Our currency is now established by government fiat. This simply means that the currency is created by decree of law. Its value lies in the trust people have that our nation will continue to exist and be able to defend itself, and its interests, militarily. Our stable system of government and our military strength are what make the dollar so trusted around the world, so much so that it has been used as the international reserve currency since WWII. As discussed in previous posts, this makes the dollar just as valuable, and just as “real”, as any other form of currency, including gold.

Instead of maintaining a set supply of money according to how much gold happens to exist in the world, we are able to adjust the supply of dollars in order to meet demand, thus maintaining price stability and a healthy economy. This is the main job given to the Federal Reserve. Its stated mission is to maintain low inflation and high employment by manipulating the money supply. It is given this power mainly to remove the political motivations that could otherwise influence policy decisions if it was handled by congress or the executive branch.

Imagine if a new country with our current system was created today, and a new currency was created called the “armchair”. The citizens of this country may hold other foreign currency, or commodities, but none of them would have any armchair, because none had been printed yet. How would the new government get armchair into the hands of its citizens? It would have spend them into existence. In a system of fiat currency with floating exchange rates, this is the only way to create new base money. Now, this is not to say that the government would be creating wealth out of nothing, rather, it is stimulating the creation of wealth by offering the new currency as payment. So, the government would print of a bunch of armchair and hand them out to citizens in exchange for goods and services to be placed into public use. Once there was enough currency in circulation, the citizens would begin to exchange it amongst themselves, and eventually everyone in the economy would be producing something and being paid for it in armchair. So, why would the citizens of the country accept armchair as payment in the first place? First, the currency is legal tender. This means that when courts enforce contract law, a debt is considered paid when an offer of the appropriate amount of legal currency is offered. A party must accept an amount of currency equal in value to whatever payment is described in the contract for it to be enforced. Also, to establish its value, the government must create a tax payable only in the currency. If you have to pay a percentage of your income to the government in its currency, then you either need to buy some of it, or be paid with it in at least the amount owed in tax. This establishes a market for the currency where people will buy and sell it. There is also a second reason a tax needs to be established. Once the economy is at full employment, the government needs to begin removing some of the currency from circulation to offset some of the new spending it does. However, it couldn’t remove all of the currency created in a given year due to the demand placed on the new currency by productivity growth. Otherwise, as we’ve seen, the economy would experience deflation. In a perfectly balanced system, the government would leave only the amount of new currency in circulation as was demanded. In our real world economy, we call the difference between the amount of currency created, and the amount of currency removed by taxes, a budget deficit. The accumulation of deficits from year to year is called the national debt. So, you can see that in any given year, it is necessary to run a deficit, and in fact grow the national debt, in order to keep the economy healthy. This is not money that ever needs to be paid back, and in fact it cannot be paid back, because if it was there wouldn’t be any currency left in existence. Likewise, if you try to pay down the national debt at a time where the demand for money is already higher than the supply (as is currently being proposed), you will create or worsen a recession because the money will simply not exist in order to spur demand. People and banks will hoard their cash and cause higher unemployment. Though the desire to pay off debt during hard times is understandable from an emotional perspective because it is rational for a person, a business, or a state to do so, it is exactly the opposite of what needs to be done at the federal level where the currency is created.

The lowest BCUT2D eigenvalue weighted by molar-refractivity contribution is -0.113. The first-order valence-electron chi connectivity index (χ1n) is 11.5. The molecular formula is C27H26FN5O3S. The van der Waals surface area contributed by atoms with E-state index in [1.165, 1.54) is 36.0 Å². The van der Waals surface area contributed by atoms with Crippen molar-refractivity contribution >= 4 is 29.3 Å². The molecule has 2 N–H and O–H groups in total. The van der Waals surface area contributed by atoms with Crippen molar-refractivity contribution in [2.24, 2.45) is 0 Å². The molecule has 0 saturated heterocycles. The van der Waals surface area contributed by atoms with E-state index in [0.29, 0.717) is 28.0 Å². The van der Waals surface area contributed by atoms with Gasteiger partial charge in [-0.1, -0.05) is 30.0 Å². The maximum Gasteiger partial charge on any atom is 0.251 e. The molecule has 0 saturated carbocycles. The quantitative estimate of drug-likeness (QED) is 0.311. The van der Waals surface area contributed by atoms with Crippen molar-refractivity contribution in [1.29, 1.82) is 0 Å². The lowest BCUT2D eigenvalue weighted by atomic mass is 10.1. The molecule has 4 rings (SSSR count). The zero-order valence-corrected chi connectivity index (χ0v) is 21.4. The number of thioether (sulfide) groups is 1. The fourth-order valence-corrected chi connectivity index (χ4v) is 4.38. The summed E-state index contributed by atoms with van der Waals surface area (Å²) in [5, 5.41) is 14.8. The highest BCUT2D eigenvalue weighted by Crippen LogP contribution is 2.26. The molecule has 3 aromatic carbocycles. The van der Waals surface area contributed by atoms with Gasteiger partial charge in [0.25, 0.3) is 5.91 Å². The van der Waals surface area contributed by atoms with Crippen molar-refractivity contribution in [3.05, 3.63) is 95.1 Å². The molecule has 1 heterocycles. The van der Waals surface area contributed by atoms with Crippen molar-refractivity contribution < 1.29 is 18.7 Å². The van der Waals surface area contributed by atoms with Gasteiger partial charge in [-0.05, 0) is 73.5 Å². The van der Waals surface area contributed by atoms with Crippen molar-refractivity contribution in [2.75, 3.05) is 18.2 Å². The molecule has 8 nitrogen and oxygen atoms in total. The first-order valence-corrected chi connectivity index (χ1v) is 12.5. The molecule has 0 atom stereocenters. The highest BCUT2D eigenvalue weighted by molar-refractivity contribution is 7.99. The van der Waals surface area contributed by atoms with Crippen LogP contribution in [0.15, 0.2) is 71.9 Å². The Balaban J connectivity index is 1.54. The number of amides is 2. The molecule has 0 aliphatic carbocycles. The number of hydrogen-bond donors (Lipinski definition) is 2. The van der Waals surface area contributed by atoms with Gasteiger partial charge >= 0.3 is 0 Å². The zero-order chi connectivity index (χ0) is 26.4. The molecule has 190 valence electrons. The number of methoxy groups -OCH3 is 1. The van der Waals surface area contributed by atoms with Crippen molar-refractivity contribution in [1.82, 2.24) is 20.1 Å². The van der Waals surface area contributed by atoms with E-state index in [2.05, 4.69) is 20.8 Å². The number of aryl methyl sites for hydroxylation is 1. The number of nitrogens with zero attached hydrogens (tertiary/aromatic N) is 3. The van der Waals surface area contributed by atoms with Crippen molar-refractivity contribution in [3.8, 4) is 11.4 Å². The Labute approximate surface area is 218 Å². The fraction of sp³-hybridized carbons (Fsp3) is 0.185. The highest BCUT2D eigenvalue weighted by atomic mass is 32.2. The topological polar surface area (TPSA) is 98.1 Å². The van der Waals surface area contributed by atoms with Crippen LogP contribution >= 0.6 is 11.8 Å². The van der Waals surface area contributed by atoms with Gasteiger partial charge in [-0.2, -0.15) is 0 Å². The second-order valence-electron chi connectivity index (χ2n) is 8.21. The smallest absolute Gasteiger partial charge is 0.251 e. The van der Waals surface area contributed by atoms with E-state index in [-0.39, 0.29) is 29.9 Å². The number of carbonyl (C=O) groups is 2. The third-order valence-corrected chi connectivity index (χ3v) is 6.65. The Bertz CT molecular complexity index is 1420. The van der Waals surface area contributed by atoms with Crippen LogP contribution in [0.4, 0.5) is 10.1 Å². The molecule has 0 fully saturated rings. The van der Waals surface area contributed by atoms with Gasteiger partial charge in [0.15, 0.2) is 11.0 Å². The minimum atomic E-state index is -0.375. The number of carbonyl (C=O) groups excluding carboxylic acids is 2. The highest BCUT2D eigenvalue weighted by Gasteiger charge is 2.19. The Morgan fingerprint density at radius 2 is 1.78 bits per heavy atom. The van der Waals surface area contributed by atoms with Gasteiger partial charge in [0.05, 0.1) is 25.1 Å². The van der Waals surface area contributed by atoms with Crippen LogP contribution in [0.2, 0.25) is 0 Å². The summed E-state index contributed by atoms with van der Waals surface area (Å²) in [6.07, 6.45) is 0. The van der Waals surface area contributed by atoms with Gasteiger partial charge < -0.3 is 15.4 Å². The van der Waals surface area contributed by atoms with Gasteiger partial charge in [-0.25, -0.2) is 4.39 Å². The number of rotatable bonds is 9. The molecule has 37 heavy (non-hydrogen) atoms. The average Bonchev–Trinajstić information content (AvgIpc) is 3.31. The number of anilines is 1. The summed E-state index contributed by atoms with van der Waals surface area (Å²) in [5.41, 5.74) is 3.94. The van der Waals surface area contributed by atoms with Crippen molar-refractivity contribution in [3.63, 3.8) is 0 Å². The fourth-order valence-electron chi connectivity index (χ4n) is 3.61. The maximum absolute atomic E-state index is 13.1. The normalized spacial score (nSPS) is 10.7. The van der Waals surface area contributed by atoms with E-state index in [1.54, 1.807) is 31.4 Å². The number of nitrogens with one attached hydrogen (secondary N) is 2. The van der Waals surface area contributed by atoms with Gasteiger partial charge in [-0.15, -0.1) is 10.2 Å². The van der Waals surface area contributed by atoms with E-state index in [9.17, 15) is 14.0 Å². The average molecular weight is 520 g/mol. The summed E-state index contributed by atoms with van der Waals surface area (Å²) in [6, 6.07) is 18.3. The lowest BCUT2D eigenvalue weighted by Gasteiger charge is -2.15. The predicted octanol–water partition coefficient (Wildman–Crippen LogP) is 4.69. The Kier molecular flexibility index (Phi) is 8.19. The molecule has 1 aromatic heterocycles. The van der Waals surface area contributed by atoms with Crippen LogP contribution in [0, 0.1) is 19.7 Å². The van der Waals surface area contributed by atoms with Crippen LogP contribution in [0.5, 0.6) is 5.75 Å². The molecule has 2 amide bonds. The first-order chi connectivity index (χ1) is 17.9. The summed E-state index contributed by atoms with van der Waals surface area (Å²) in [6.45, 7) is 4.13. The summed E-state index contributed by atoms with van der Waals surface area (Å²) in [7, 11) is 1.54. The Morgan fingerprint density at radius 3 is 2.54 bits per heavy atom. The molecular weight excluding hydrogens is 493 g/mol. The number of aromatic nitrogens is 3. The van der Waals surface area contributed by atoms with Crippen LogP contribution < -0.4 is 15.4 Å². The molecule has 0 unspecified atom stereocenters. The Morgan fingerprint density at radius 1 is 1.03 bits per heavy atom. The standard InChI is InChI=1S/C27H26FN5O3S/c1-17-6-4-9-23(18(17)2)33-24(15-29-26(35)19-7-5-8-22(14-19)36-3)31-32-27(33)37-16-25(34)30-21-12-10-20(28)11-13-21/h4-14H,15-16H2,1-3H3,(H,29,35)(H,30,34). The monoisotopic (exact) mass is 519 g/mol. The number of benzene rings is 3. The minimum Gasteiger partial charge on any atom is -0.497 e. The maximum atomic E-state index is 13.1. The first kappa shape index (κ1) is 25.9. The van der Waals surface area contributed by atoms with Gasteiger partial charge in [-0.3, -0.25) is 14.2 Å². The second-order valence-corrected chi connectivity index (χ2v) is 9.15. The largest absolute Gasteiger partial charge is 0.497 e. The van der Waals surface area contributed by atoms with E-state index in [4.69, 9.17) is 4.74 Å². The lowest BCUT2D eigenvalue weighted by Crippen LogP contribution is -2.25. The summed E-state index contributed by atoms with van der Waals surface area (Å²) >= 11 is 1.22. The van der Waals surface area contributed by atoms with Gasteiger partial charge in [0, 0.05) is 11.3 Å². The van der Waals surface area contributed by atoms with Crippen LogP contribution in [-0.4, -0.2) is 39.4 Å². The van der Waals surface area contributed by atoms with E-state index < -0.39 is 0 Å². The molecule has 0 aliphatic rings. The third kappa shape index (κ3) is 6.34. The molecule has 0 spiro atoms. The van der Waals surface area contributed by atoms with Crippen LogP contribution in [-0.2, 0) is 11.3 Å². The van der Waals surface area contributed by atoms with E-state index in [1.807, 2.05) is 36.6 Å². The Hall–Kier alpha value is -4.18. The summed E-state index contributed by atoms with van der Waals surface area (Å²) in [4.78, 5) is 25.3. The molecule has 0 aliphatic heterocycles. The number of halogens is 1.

So, why does the government even issue public debt in the first place? Couldn’t we just create a surplus of new currency over what is taken out from taxes in order to meet demand without having to issue bonds to someone? Theoretically yes, however, in real world practice there are a couple of challenges to that. First, it is very difficult to measure or predict the amount of demand for currency there will be in any given year. Also, it would be difficult for the government to spend only and exactly the amount required. The government needs to be able to make some long term promises in spending, and it would not be practical for the budget to change dramatically every year completely based only on the demand for currency. So, another control on the money supply is needed. This is where the fractional reserve banking system and the central bank come into play. This will be the subject of the next post.